Connecticut Gun Laws

Gun Laws in Connecticut

Ownership of firearms in Connecticut is governed by the Department of Public Safety’s Special Licensing and Firearms Unit. There are two different sets of regulations for gun ownership in Connecticut. One set for owning rifles or shotguns and one for pistols or handguns.

Connecticut LawsDespite its tiny size, Connecticut has a dense population of 3,600,400 people. It borders Long Island Sound on the south. On the west, Connecticut borders New York State. To the north it borders Massachusetts, with Rhode Island to the east.

Who can own a shotgun or rifle in Connecticut?

You must be 18-years old to purchase a rifle or shotgun. No permits are required to purchase or carry these guns, however there is a 2-week waiting period from the date of purchase to the time you receive your gun.

Who can own pistols or handguns in Connecticut?

You must be 21-years old and a legal resident of the United States to own a handgun or pistol in Connecticut. Before purchasing a firearm you must complete an approved training course and have passed a criminal background check, in addition to obtaining local and state permits.

Permit required to purchase Firearms and Ammunition

You must obtain a permit in order to purchase firearms or ammunition in Connecticut. Separate permits are required to purchase handguns, long guns, and ammunition. Applicants must complete a safety training course, pass a background check, and have clean mental health records in order to obtain a permit to purchase. Purchase permits are valid for five years, and there is no limit to the number of firearms or ammunition that may be purchased by valid permit holders. Background checks are required for all firearm sales. You must be at least 18 years old to apply for a long gun or ammunition purchase permit, and 21 years old to apply for a handgun purchase permit.

Getting the Permits

Start by getting a local permit application from your local police department. The application costs $70 and will take 8-weeks to process. All the information you need to get a local permit is included with the application. Once you are approved you have 90-days to get the state permit, which costs an additional $70. You will need your local permit, proof of age, legal residence and photo identification to get your state permit. Don’t forget to complete an approved training course before applying for any permits.

Waiting Period

Connecticut does not impose a waiting period on firearm purchases or transfers. However, a purchaser or transferee must obtain a permit or certificate prior to receiving a firearm.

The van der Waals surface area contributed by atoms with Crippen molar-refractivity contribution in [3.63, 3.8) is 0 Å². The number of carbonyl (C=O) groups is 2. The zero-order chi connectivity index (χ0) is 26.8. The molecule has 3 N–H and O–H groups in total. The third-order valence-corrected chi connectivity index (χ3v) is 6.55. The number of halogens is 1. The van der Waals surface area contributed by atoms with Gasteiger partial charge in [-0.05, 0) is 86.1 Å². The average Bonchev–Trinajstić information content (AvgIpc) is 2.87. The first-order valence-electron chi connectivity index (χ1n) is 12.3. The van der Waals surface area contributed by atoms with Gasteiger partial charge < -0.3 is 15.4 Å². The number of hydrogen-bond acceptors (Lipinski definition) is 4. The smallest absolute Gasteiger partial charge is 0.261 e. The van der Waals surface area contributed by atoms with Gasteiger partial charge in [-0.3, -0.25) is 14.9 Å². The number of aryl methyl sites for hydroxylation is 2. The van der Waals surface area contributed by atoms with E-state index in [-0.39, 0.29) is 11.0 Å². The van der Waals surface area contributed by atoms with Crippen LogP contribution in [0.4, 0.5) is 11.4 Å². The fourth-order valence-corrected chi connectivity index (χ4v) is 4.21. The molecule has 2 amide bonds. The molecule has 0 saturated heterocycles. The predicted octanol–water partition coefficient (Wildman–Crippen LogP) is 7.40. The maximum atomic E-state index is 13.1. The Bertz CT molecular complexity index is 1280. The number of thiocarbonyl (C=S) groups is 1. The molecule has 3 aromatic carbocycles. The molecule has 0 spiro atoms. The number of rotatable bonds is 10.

Carrying Firearms in Vehicles

It is generally illegal to transport a firearm in a vehicle in Connecticut without a carry permit. The exception is that an unloaded handgun may be transported, provided the firearm (and ammunition) is inside a locked container or not accessible from the passenger compartment, and You must be transporting the gun: to Your home or place of business, to or from a repair shop, to or from a competition, or when transporting Your household goods from one place to another.

Carry in Restaurants That Serve Alcohol

Yes. There is no law stating it is illegal. You can carry in a restaurant that serves alcohol. Places like Fridays or Chili’s unless they have a “No Gun Sign,” then You are prohibited from carrying into the establishment. This does not include a bar or the bar area of a restaurant. You can carry your firearm into a restaurant that serves alcohol, but you are prohibited from consuming alcohol while carrying a firearm.

Self-defense Laws

Connecticut has a Castle Doctrine law but no SYG law. There is no duty to retreat when attacked on any property You own, control, or have permission to be on, and You may use deadly force in self-defense if You reasonably believe it is imminently necessary to prevent death or SBI, kidnapping, an attempt by the intruder to commit arson or another violent crime, or to the extent necessary stop the unlawful & forcible entry into the property.

Reciprocal Carry

By statute, Connecticut does not honor any other state’s carry permit, but instead requires holders of out of state carry permits to apply for a permit to carry in Connecticut: